Hope continued to explore professions and shadowed Physical Therapists, Physician Assistants, Nurse Practitioners and Doctors. She originally thought she would pursue medical school and eventually become a doctor, however from those she shadowed she became aware of how unhappy many physicians were in their jobs. She even had some physicians tell her that if they had to do it all over again, they would not pursue the med-school route. Through this year of working and shadowing, Hope decided that the Physician Assistant profession best complemented her goals --- she would be able to help people locally and abroad, she would be in the medical field, and she wouldn’t have to endure the eight years of med-school and its investment.
So she applied to PA schools and was accepted into two Physician Assistant programs however, she ultimately decided on South University in Savannah, Georgia. PA school was CHAL-LEN-GING however, she made it through and attested her ability to manage everything because of her athlete experience. Yet, struggles surfaced on the physical and “working out” front.
Workout: (n). a perplexing concept to a former competitive athlete (How does one “workout” ??? With no team and no definite team goal?)
Formerly balancing twenty hours a week of practice and a full academic load, she could definitely handle the grind but she found that this time she didn’t HAVE to workout. She admitted that she went through a rebellious stage after exiting gymnastics (me too girl, me too!) and dropped off physically. She partook in some Ultimate Frisbee however, could not seem to find the consistent fitness routine that fulfilled her.
“It was now my choice to workout, and I had no one, no team to do it with.” –
So she did what most of us do when we need to “get back in shape” and she got a GYM MEMBERSHIP. We both could relate that a gym membership was not necessary… seeing as gymnasts did most all workouts with just their own body weight and we only had 15+ years of “working out” experience: we knew we were fully capable of making our own workouts! So needless to say, on the road to post-athlete workouts was not as easy as one would assume. It was a little aimless… A little here and little there and not any one fitness thing stuck. (Anyone else felt this way?... I’ll just raise my hand over here!)
One day scrolling on the book (aka Facebook) she noticed a former teammate sharing her journey on getting back into fitness. Her former teammate posted workouts and shared challenges, so Hope decided to give them a go! Not only did her former teammate provide workouts, she provided a platform for her Facebook friends and followers to be accountable and post after they had completed the workouts. Hope noticed that this almost had that team feeling again and seemed to provide a sense of community.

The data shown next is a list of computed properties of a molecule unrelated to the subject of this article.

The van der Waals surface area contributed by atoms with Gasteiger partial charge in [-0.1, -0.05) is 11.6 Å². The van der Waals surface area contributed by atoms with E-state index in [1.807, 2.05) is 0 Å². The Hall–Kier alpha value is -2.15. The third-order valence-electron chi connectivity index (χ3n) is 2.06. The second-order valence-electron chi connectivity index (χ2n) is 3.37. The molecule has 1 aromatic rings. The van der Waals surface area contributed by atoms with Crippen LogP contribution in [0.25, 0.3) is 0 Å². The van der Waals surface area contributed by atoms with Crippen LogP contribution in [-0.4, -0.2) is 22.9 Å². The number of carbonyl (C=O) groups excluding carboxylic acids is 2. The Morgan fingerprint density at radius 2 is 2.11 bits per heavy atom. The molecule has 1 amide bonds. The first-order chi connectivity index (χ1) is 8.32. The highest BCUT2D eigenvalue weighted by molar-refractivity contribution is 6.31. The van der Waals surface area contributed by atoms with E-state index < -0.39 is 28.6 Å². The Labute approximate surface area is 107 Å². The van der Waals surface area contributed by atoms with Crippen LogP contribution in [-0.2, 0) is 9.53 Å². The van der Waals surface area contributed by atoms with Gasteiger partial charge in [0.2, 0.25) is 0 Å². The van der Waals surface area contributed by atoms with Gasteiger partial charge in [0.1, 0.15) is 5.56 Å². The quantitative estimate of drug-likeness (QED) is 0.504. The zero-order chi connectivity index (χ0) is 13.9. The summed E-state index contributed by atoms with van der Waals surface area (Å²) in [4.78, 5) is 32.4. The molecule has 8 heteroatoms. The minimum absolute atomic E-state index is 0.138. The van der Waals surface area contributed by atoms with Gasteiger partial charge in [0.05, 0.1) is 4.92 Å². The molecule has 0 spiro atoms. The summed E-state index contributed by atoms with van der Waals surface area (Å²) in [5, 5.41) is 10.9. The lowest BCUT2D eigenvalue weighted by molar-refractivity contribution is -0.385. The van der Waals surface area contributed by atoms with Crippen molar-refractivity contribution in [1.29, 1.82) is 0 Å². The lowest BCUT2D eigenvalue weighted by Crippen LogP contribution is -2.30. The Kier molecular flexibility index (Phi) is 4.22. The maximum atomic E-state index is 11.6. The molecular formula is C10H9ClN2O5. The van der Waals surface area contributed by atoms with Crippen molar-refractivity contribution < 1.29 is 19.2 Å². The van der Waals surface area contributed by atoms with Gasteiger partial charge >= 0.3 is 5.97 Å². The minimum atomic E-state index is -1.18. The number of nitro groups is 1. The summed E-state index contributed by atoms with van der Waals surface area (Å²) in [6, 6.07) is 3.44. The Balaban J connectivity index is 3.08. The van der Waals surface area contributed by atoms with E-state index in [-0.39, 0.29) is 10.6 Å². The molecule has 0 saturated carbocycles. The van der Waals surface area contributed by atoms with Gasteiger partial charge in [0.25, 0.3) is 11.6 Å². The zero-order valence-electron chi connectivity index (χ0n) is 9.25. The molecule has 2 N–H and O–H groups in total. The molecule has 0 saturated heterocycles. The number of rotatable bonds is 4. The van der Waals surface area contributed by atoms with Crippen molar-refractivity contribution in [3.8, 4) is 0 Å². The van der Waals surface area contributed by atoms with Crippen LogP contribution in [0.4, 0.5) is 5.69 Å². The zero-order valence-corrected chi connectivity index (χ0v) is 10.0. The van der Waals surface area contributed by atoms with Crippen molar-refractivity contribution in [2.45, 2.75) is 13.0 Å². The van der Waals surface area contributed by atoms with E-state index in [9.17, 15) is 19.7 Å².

She began to re-experience the aspects of being a part of a TEAM and reaching for a common goal --- that being to “be your best, healthy YOU”! So she joined her former teammate in becoming a Beachbody coach. Signing up to be a coach not only served as a way to help young women reach their goals, but also allowed her to connect with former teammates, and was able reconnect as best friends!
These former teammates that were stuck in their post-athlete fitness journey, not knowing what to do, found a guide in Hope (fitting right?!). And it’s because of Hope’s own journey that she can completely understand what these former athletes are going through when transitioning out of sports! Because of community, accountability, and the chance to serve others, Hope is now closer to her own fitness goals than she was a year out of competing.
She now serves as a connection to a community that’s aimed to achieve health goals, discover purpose, gain confidence and become their best both physically and mentally. YASSS! So for those former athletes that feel lost in their fitness practices, YOU ARE NOT ALONE!
It is now a matter of where your drive is found...
Is it found with a community or with a team?
Do you want to feel in alignment with your purpose?
How can you become the best version of you both physically and mentally?
Find a mentor, find a guide, and who knows maybe find Hope! So I hope that Hope’s story resonated in some way. And if you believe it could resonate with someone you know, share it! There is power in story and something special about finding your own stories in others.
Cheers HSS tribe!
Connect with Hope on Instagram: @hsloanhoffer